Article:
Peel 2 heads of garlic and then coarsely mince them, they don’t need to be too fine, and sometimes when you order pla kapong neung manao (ปลากะพงนึ่งมะนาว) at Thai restaurants, they will even leave the cloves almost whole, or in slices. So you can chop the garlic whatever size you want, but a coarse mince is a good idea.
For the chilies, use a good handful, and you can use as many or as few as you’d like.
We used about 6 Thai birds eye chilies in the recipe this day, though I would have been quite happy with a few more handfuls.
Dice the chilies and then set both the garlic and chilies aside.
Go back over to the bowl of chicken stock and dissolved palm sugar, and add in the fish sauce, freshly squeezed lime juice, chopped cilantro, and then toss in the minced garlic and chilies, and mix around carefully.
The broth should still be warm, and it will just slightly wilt the garlic and chilies, without cooking them, so they will still retain their wonderful raw harshness.
Make sure you taste test the sauce, it should be sour enough to make you close your eyes, and balanced out by the sweetness of the palm sugar. Add more sugar, lime juice, or fish sauce as needed.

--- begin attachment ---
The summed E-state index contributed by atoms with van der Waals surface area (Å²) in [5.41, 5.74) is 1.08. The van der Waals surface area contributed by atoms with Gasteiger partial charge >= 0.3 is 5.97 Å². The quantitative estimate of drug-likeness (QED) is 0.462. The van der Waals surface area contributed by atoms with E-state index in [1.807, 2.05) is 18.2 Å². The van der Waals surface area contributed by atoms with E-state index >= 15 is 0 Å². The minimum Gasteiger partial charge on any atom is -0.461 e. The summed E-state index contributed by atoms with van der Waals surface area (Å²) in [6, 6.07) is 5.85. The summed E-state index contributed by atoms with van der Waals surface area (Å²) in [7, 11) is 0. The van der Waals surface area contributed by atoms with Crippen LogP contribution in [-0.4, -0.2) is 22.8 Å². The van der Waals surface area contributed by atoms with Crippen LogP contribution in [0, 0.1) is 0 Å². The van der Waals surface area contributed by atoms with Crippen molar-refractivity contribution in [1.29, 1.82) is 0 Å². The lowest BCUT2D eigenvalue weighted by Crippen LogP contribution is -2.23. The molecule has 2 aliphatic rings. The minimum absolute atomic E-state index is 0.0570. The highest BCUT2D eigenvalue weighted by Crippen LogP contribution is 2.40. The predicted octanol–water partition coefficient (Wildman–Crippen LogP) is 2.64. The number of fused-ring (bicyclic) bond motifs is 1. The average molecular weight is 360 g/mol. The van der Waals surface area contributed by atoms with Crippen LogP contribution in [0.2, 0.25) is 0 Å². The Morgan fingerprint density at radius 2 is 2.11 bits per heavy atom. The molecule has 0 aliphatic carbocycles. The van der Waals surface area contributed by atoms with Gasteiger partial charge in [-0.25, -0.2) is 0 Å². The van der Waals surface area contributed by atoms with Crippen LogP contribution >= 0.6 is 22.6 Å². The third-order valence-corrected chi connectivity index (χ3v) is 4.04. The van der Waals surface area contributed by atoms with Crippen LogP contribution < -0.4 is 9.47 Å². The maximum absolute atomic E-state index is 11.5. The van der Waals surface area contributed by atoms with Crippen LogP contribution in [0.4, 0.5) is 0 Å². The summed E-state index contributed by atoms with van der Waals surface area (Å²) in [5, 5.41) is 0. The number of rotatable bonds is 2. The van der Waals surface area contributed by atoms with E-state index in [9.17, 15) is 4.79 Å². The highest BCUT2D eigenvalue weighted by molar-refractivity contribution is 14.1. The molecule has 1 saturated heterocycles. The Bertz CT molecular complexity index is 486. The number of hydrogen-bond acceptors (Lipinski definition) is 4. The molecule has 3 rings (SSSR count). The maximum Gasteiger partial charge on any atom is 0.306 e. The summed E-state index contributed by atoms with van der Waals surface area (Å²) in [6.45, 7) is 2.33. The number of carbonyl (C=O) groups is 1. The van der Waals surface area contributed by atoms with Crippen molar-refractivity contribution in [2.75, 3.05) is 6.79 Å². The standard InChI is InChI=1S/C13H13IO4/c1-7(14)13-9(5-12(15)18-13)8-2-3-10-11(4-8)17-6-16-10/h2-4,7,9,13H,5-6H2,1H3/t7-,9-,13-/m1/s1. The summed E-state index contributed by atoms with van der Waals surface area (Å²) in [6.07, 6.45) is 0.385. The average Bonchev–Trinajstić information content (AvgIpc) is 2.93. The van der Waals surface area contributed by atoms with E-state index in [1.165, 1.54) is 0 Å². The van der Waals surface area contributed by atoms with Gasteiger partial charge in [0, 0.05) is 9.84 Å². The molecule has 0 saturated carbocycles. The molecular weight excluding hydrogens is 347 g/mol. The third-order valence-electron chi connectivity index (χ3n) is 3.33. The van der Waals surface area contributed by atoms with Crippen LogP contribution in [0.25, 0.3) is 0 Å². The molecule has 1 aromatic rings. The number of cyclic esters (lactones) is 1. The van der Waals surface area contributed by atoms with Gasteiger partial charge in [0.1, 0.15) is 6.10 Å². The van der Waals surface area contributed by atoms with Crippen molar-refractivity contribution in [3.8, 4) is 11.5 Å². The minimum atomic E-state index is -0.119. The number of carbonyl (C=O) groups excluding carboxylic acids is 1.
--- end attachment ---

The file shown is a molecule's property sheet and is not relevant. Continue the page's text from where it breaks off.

It’s important to know that the sauce is should somewhere be in-between a sauce and a soup – in Thailand it’s eaten more like a soup.
Assembling the fish and sauce
The final process of cooking pla kapong neung manao (ปลากะพงนึ่งมะนาว) is to assemble all the fish and the soup.
In Thailand often the fish will be served in an elevated pan with fire on the bottom to keep it hot. The fish shaped pan looks pretty cool, but isn’t necessary.
However, you really do need to find some kind of pan or platter that can fit the fish, and that has edges to be able to accommodate all the lime juice sauce / soup.
Pai recommends tearing off some leaves of Chinese celery to garnish the bottom of the fish. Our fish was so big that we had to use a metal serving tray, which worked out quite perfectly.
Gently scoop out all the chilies and garlic and chunky ingredients of the sauce over the fish, and then pour over the rest of the lime juice sauce, making sure to coat and cover the entire fish.
Make sure you have some fresh steamed rice to go with it, and then start digging into the fish. You can take bites right off the side of the fish, eat with rice, and then follow with a spoonful of the sour lime juice soup.